What makes a great teacher?

Date posted: 15th October 2014

Jane PearceEveryone remembers a favourite teacher. If you’re lucky you will have wonderful memories of many great teachers. Teachers have a unique impact on the lives of the young people who are their students. But because teachers are so important, they also need a unique set of abilities.

Great teachers are those who are able to create and maintain positive relationships not just with their own students but also with colleagues, parents, caregivers, families and members of the wider community. This is often what people mean when they say someone is a ‘born’ teacher; that they have the ability to get along with everybody. But this doesn’t mean that people who are not naturally very gregarious or sociable are not going to make great teachers. As professionals, teachers learn ways to engage with all their students, and ways to relate positively with everyone they encounter in their daily lives.

Great teachers are knowledgeable. They have deep, specialised knowledge of the areas they teach, and are extremely well informed about an increasingly complex world. Students expect their teachers to be authorities on everything! However this does not mean that great teachers believe they have nothing else to learn. Great teachers are also great learners, who understand that they do not and cannot know everything. Rather, great teachers know the limits of their knowledge, and understand the need to constantly research and update what they know about their job and about the world. Great teachers also know how much their own students can teach them.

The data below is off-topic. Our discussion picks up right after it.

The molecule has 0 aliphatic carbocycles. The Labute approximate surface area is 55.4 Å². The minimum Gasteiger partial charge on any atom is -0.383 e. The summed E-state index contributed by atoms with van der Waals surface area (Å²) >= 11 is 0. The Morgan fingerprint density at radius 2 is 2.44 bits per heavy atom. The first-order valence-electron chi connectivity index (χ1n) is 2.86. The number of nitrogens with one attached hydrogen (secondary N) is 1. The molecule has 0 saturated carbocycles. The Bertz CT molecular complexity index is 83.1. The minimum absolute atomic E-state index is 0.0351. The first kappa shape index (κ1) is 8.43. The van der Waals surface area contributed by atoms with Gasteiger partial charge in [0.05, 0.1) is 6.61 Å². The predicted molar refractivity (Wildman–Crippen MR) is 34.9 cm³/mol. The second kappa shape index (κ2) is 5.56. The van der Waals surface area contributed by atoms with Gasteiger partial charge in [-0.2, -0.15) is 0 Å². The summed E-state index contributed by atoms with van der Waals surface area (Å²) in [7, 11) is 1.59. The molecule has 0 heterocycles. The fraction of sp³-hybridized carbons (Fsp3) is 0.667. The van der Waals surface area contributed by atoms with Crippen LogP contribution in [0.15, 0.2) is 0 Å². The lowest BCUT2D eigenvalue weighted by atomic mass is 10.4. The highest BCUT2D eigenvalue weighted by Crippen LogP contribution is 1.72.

Great teachers have high personal standards, practising in ways that are socially just and that show respect for the ideas, beliefs and cultures of others. These high expectations translate to high expectations for their students, both in their learning and in how they behave towards other people both in and out of the classroom.

Teaching is an increasingly complex and demanding job. Great teachers know how important it is to keep a balanced perspective about their work and their life, and to maintain their own health and wellbeing. Teaching requires stamina, persistence and resilience. But despite its challenges, it is still the most important and most rewarding job in the world. What other job gives you the chance to help shape the future of the world’s citizens?

Dr Jane Pearce has been a teacher for 40 years, and a teacher educator for the last 25 of them. Her most recent research project, funded by the ARC, explored the practices that enhance the resilience and retention of early career teachers.